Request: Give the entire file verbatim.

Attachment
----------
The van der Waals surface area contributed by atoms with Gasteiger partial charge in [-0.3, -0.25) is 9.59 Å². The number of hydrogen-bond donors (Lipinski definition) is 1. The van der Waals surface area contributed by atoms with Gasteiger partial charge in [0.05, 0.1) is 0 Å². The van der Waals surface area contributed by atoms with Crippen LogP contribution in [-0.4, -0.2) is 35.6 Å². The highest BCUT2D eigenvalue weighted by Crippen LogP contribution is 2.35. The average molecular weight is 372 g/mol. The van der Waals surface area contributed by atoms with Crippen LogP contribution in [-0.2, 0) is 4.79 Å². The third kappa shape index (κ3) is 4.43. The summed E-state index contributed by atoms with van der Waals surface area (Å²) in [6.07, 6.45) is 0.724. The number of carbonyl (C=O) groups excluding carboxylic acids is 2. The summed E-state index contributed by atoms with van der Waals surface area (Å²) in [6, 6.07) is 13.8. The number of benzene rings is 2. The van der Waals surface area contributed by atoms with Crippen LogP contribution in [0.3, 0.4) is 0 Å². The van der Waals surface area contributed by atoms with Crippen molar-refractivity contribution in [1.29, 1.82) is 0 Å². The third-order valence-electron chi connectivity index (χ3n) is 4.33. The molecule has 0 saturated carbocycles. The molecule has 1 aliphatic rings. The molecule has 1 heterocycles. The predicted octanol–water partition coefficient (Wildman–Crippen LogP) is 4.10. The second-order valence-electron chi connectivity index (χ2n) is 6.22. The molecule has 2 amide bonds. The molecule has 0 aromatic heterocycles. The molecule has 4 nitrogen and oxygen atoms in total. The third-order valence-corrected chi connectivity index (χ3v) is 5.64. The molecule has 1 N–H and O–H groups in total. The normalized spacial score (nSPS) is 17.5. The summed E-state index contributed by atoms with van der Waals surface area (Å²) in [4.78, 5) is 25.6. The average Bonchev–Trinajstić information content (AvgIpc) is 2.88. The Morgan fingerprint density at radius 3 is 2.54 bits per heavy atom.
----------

The van der Waals surface area contributed by atoms with Gasteiger partial charge in [-0.3, -0.25) is 9.59 Å². The number of hydrogen-bond donors (Lipinski definition) is 1. The van der Waals surface area contributed by atoms with Gasteiger partial charge in [0.05, 0.1) is 0 Å². The van der Waals surface area contributed by atoms with Crippen LogP contribution in [-0.4, -0.2) is 35.6 Å². The highest BCUT2D eigenvalue weighted by Crippen LogP contribution is 2.35. The average molecular weight is 372 g/mol. The van der Waals surface area contributed by atoms with Crippen LogP contribution in [-0.2, 0) is 4.79 Å². The third kappa shape index (κ3) is 4.43. The summed E-state index contributed by atoms with van der Waals surface area (Å²) in [6.07, 6.45) is 0.724. The number of carbonyl (C=O) groups excluding carboxylic acids is 2. The summed E-state index contributed by atoms with van der Waals surface area (Å²) in [6, 6.07) is 13.8. The number of benzene rings is 2. The van der Waals surface area contributed by atoms with Crippen LogP contribution in [0.3, 0.4) is 0 Å². The van der Waals surface area contributed by atoms with Crippen molar-refractivity contribution in [1.29, 1.82) is 0 Å². The third-order valence-electron chi connectivity index (χ3n) is 4.33. The molecule has 0 saturated carbocycles. The molecule has 1 aliphatic rings. The molecule has 1 heterocycles. The predicted octanol–water partition coefficient (Wildman–Crippen LogP) is 4.10. The second-order valence-electron chi connectivity index (χ2n) is 6.22. The molecule has 2 amide bonds. The molecule has 0 aromatic heterocycles. The molecule has 4 nitrogen and oxygen atoms in total. The third-order valence-corrected chi connectivity index (χ3v) is 5.64. The molecule has 1 N–H and O–H groups in total. The normalized spacial score (nSPS) is 17.5. The summed E-state index contributed by atoms with van der Waals surface area (Å²) in [4.78, 5) is 25.6. The average Bonchev–Trinajstić information content (AvgIpc) is 2.88. The Morgan fingerprint density at radius 3 is 2.54 bits per heavy atom.